On First Looking Into Chapman's Homer
Keats felt from the very beginning an urge to be great. Throughout his career, he was always looking forward to his next project. Though he was very young, he showed the talent of a much more experienced poet. In "On First Looking into Chapman's Homer," Keats discovers and praises the high power of the call of poetry. The poem reads like an origin story for a superhero, for cryin' out loud. He is inspired and wants to prove himself worthy of this great calling.
Questions About Ambition
- What do the first four lines tell us about Keats's current experience with poetry?
- What do words like "bard" and "deep-brow'd" say about Keats's hopes for his own poetry?
- How is Chapman's Homer an example of the sort of poetry Keats wants to write? Even if you haven't read Chapman, what would you guess it to possess that so inspired Keats?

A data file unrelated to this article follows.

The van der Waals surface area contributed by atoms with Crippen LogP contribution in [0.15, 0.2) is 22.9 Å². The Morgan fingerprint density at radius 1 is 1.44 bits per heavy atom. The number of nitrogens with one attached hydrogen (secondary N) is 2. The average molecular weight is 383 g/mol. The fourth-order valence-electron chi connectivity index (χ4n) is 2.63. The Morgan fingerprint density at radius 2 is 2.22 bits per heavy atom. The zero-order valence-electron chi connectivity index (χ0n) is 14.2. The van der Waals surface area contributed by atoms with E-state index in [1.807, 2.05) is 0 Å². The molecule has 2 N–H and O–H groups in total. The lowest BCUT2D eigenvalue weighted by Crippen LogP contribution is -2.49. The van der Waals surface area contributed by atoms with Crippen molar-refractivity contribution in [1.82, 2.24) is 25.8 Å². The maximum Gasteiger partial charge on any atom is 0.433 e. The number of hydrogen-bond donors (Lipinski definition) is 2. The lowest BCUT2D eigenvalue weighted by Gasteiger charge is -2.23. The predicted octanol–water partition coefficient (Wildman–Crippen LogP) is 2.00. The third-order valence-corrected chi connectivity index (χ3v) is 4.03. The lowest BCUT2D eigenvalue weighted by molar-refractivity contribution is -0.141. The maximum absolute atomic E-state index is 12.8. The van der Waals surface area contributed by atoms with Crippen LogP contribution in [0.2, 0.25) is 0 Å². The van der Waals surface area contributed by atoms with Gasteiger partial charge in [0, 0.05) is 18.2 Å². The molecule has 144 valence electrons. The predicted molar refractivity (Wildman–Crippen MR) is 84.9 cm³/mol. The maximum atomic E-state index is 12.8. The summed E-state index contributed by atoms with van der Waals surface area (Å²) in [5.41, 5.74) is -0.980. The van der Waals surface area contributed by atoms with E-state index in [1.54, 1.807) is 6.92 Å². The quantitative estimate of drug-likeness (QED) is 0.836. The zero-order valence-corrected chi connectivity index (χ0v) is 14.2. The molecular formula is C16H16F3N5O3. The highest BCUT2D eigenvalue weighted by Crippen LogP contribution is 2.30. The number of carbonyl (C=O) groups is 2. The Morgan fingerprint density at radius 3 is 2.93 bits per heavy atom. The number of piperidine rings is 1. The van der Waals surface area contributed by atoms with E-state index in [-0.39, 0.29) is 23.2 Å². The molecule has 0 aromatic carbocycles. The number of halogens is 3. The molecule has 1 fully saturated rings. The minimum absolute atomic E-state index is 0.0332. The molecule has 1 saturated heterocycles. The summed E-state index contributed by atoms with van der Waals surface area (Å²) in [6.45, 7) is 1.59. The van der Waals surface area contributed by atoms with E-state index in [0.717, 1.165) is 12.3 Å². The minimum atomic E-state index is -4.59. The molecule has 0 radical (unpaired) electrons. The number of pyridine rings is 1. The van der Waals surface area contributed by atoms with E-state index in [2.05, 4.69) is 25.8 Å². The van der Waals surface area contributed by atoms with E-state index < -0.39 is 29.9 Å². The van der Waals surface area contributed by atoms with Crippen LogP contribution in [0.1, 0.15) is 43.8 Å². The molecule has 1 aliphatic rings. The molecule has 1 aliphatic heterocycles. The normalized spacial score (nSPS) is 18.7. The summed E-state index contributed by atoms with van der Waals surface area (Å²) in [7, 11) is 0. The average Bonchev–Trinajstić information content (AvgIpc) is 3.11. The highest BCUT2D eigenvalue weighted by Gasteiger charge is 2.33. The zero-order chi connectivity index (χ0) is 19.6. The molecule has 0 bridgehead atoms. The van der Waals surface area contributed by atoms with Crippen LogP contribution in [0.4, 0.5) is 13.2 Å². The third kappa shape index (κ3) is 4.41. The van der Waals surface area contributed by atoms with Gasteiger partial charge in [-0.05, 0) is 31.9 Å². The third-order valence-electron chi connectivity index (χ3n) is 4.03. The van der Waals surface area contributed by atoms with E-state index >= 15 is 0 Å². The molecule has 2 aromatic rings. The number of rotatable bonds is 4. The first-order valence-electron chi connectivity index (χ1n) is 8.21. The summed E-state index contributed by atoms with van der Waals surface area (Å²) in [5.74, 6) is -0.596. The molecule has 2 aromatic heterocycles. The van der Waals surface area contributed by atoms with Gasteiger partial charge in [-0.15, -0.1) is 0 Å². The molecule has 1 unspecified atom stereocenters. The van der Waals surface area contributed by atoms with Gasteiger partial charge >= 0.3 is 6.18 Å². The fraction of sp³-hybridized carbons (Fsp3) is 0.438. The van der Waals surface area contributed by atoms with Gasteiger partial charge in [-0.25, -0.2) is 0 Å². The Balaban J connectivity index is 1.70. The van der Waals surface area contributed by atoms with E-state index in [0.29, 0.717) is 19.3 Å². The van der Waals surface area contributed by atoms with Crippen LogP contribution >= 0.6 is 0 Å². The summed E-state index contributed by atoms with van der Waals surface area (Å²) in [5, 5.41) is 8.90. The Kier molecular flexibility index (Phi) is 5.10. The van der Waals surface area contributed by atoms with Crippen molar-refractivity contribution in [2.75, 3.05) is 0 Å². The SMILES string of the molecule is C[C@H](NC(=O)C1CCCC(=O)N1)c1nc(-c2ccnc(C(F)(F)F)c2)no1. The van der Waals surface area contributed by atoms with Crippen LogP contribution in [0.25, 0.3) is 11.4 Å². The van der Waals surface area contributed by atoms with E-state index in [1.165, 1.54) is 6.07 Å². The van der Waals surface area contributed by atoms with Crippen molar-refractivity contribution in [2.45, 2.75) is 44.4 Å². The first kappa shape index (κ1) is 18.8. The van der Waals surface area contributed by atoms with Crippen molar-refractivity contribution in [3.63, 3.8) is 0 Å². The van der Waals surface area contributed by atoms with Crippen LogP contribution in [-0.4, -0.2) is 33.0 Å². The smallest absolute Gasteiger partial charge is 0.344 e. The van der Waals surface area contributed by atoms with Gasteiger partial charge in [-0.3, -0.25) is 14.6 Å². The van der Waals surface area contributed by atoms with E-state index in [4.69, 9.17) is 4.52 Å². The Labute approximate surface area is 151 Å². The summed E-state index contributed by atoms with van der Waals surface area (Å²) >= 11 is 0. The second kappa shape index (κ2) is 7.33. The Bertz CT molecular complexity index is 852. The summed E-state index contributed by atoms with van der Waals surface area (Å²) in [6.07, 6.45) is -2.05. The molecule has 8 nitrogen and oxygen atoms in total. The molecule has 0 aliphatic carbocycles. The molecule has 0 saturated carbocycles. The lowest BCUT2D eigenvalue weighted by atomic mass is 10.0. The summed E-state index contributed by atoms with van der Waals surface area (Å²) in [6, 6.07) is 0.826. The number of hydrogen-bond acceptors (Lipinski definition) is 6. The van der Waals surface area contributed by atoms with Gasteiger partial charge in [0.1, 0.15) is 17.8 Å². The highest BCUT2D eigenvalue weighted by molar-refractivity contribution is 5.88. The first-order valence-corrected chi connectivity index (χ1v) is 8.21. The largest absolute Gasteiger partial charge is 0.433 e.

- What does the contrast between Cortez and his men tell us about Keats's view of his poetic calling?
Chew on This
Bawk bawk! (Sorry, that's our chicken sound. What? It could be worse.) Keats is scared that he won't be good enough. His writing shows how intimidated he is by the great poetry that's already been written.
Keats believes in the power of poetry and desires to follow that path because of the impact it had on his own life.